Monday, July 22, 2013

Preventing Bullying

Preventing Bullying

Zero tolerance for bullying behavior policies sounds like the answer. We will not tolerate a bully harming our children. Get rid of them. Expel them. Send them to other schools. Zero Tolerance sounds good, but is it effective.

The simple answer is no. As early as 2004, the American Psychological Association stated that “existing research indicates that bullying at school may be significantly reduced through comprehensive, school-wide programs that are designed to change norms for behavior (Olweus, 1993a; Olweus, 1993b; Olweus, Limber, & Mihalic, 1999; Whitney, Rivers, Smith, & Sharp, 1994)”. Unfortunately, as Dr. Kalman, a nationally certified school psychologist, states “everyone loves the idea of going after bullies”. Regardless of the evidence showing that zero tolerance doesn’t work, we hold to the belief that this policy will provide protection for our children.

So what do we do?

In a word-prevention-

Again research has shown that prevention is the best course for changing the behavior of bullies. The Violence Prevention Task Force recommends the following strategies:

·         primary prevention strategies targeted at all students,

·         secondary prevention strategies targeted at those students who may be at risk for violence or disruption,

·         tertiary strategies targeted at those students who have already engaged in disruptive or violent behavior.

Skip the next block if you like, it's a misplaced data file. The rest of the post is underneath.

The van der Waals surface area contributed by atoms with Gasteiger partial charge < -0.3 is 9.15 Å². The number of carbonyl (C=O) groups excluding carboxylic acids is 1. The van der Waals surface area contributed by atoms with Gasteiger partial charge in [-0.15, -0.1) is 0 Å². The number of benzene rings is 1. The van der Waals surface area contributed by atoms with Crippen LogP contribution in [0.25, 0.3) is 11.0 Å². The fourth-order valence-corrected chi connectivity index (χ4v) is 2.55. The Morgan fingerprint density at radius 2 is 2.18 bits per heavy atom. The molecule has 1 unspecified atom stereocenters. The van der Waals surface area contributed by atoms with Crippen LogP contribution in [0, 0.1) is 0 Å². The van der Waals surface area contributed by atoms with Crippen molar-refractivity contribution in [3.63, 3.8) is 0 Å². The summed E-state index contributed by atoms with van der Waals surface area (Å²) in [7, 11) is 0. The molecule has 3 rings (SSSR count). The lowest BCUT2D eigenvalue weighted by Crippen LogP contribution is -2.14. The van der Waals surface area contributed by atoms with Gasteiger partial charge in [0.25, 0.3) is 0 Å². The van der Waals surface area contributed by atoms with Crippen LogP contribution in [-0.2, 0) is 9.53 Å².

There is no fast fix for bullying. The prevention must be long term and comprehensive. The Olweus Bullying Prevention Program works on four fronts: school level, classroom level, individual level, and community level. We all must help curb bullying.


Why doesn’t Zero Tolerance work?

The American Psychological Association’s Zero Tolerance Task Force conducted a survey and found that Zero Tolerance Policies are ineffective and create more problems than behavior modification programs. Removing the bully from the school only reduces violence for that day. The long term effect is more violence. “Rather than reducing the likelihood of disruption, however, school suspension in general appears to predict higher future rates of misbehavior and suspension among those students who are suspended.”  In fact, suspending children leads to higher school dropout rates and other adverse outcomes. Not a good thing.


The Task Force also found that Zero Tolerance Policies are developmentally inappropriate due to the immaturity of teens. They are not yet able to fully comprehend the consequences of their actions. They cited research in neuroscience that shows the brains of youth are not yet fully developed into adult patterns.


Zero Tolerance is a one size fits all solution for a complex problem. Under Zero Tolerance, the victim who fights back would be suspended along with the bully. Complex issues need solutions that attack the problem from multiple directions. Don’t be tempted to take the easy route. Education and behavior modification are the best ways to address bullying behavior.